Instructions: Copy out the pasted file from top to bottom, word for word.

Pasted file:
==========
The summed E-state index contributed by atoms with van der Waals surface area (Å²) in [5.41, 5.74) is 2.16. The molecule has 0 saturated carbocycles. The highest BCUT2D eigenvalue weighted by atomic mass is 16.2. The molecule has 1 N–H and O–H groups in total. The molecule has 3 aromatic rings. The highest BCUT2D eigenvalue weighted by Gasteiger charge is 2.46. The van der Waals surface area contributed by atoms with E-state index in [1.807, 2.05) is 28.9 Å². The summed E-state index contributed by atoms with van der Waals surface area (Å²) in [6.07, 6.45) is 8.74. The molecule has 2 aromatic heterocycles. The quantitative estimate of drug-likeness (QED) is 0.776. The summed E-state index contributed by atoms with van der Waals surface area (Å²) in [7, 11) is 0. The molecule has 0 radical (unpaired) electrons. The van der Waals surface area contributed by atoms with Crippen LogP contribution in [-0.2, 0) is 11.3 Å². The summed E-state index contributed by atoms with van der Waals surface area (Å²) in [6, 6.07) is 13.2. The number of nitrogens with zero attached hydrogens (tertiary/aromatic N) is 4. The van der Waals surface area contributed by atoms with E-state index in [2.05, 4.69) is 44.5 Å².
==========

The summed E-state index contributed by atoms with van der Waals surface area (Å²) in [5.41, 5.74) is 2.16. The molecule has 0 saturated carbocycles. The highest BCUT2D eigenvalue weighted by atomic mass is 16.2. The molecule has 1 N–H and O–H groups in total. The molecule has 3 aromatic rings. The highest BCUT2D eigenvalue weighted by Gasteiger charge is 2.46. The van der Waals surface area contributed by atoms with E-state index in [1.807, 2.05) is 28.9 Å². The summed E-state index contributed by atoms with van der Waals surface area (Å²) in [6.07, 6.45) is 8.74. The molecule has 2 aromatic heterocycles. The quantitative estimate of drug-likeness (QED) is 0.776. The summed E-state index contributed by atoms with van der Waals surface area (Å²) in [7, 11) is 0. The molecule has 0 radical (unpaired) electrons. The van der Waals surface area contributed by atoms with Crippen LogP contribution in [-0.2, 0) is 11.3 Å². The summed E-state index contributed by atoms with van der Waals surface area (Å²) in [6, 6.07) is 13.2. The number of nitrogens with zero attached hydrogens (tertiary/aromatic N) is 4. The van der Waals surface area contributed by atoms with E-state index in [2.05, 4.69) is 44.5 Å².